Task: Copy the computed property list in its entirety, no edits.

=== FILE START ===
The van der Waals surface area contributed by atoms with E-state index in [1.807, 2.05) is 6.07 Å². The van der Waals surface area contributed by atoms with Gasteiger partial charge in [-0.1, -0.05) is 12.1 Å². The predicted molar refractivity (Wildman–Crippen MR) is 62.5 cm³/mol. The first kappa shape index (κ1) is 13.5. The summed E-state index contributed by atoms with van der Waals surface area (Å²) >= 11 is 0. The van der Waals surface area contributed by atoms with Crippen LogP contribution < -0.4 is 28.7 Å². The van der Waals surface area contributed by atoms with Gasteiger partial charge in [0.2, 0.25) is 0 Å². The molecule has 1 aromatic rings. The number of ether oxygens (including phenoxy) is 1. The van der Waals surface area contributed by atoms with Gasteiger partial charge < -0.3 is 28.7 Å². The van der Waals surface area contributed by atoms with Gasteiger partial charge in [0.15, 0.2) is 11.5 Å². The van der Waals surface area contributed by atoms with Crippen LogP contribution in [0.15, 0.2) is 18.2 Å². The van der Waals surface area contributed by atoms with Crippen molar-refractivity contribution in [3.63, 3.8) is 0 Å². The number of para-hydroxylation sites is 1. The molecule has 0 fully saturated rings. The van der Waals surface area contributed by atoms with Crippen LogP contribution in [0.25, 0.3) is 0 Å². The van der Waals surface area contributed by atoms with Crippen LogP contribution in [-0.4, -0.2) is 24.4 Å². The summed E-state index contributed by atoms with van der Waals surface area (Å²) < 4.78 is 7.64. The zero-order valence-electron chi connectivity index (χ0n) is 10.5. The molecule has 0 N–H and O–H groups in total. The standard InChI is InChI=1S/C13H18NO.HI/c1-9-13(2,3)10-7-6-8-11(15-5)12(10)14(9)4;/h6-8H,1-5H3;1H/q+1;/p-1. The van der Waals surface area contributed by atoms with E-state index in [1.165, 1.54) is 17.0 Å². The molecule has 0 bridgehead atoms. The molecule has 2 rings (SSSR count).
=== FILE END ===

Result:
The van der Waals surface area contributed by atoms with E-state index in [1.807, 2.05) is 6.07 Å². The van der Waals surface area contributed by atoms with Gasteiger partial charge in [-0.1, -0.05) is 12.1 Å². The predicted molar refractivity (Wildman–Crippen MR) is 62.5 cm³/mol. The first kappa shape index (κ1) is 13.5. The summed E-state index contributed by atoms with van der Waals surface area (Å²) >= 11 is 0. The van der Waals surface area contributed by atoms with Crippen LogP contribution < -0.4 is 28.7 Å². The van der Waals surface area contributed by atoms with Gasteiger partial charge in [0.2, 0.25) is 0 Å². The molecule has 1 aromatic rings. The number of ether oxygens (including phenoxy) is 1. The van der Waals surface area contributed by atoms with Gasteiger partial charge < -0.3 is 28.7 Å². The van der Waals surface area contributed by atoms with Gasteiger partial charge in [0.15, 0.2) is 11.5 Å². The van der Waals surface area contributed by atoms with Crippen LogP contribution in [0.15, 0.2) is 18.2 Å². The van der Waals surface area contributed by atoms with Crippen molar-refractivity contribution in [3.63, 3.8) is 0 Å². The number of para-hydroxylation sites is 1. The molecule has 0 fully saturated rings. The van der Waals surface area contributed by atoms with Crippen LogP contribution in [0.25, 0.3) is 0 Å². The van der Waals surface area contributed by atoms with Crippen LogP contribution in [-0.4, -0.2) is 24.4 Å². The summed E-state index contributed by atoms with van der Waals surface area (Å²) < 4.78 is 7.64. The zero-order valence-electron chi connectivity index (χ0n) is 10.5. The molecule has 0 N–H and O–H groups in total. The standard InChI is InChI=1S/C13H18NO.HI/c1-9-13(2,3)10-7-6-8-11(15-5)12(10)14(9)4;/h6-8H,1-5H3;1H/q+1;/p-1. The van der Waals surface area contributed by atoms with E-state index in [1.165, 1.54) is 17.0 Å². The molecule has 0 bridgehead atoms. The molecule has 2 rings (SSSR count).